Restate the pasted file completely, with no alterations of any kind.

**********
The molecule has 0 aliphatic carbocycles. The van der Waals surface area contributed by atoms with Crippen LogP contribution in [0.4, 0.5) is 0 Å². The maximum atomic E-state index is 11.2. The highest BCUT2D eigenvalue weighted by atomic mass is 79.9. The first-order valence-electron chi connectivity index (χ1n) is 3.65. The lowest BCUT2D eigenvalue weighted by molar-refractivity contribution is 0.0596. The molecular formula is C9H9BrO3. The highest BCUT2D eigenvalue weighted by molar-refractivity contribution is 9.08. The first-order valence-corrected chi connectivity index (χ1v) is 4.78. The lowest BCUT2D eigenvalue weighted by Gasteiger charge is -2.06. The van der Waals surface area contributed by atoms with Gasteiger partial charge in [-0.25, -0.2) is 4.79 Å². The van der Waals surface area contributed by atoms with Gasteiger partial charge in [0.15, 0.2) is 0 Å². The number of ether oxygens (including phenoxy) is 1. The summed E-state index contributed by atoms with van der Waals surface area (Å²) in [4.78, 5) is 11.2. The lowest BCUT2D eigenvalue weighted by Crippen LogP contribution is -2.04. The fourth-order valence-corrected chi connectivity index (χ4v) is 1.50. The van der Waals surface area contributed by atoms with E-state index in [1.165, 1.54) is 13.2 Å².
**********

The molecule has 0 aliphatic carbocycles. The van der Waals surface area contributed by atoms with Crippen LogP contribution in [0.4, 0.5) is 0 Å². The maximum atomic E-state index is 11.2. The highest BCUT2D eigenvalue weighted by atomic mass is 79.9. The first-order valence-electron chi connectivity index (χ1n) is 3.65. The lowest BCUT2D eigenvalue weighted by molar-refractivity contribution is 0.0596. The molecular formula is C9H9BrO3. The highest BCUT2D eigenvalue weighted by molar-refractivity contribution is 9.08. The first-order valence-corrected chi connectivity index (χ1v) is 4.78. The lowest BCUT2D eigenvalue weighted by Gasteiger charge is -2.06. The van der Waals surface area contributed by atoms with Gasteiger partial charge in [-0.25, -0.2) is 4.79 Å². The van der Waals surface area contributed by atoms with Gasteiger partial charge in [0.15, 0.2) is 0 Å². The number of ether oxygens (including phenoxy) is 1. The summed E-state index contributed by atoms with van der Waals surface area (Å²) in [4.78, 5) is 11.2. The lowest BCUT2D eigenvalue weighted by Crippen LogP contribution is -2.04. The fourth-order valence-corrected chi connectivity index (χ4v) is 1.50. The van der Waals surface area contributed by atoms with E-state index in [1.165, 1.54) is 13.2 Å².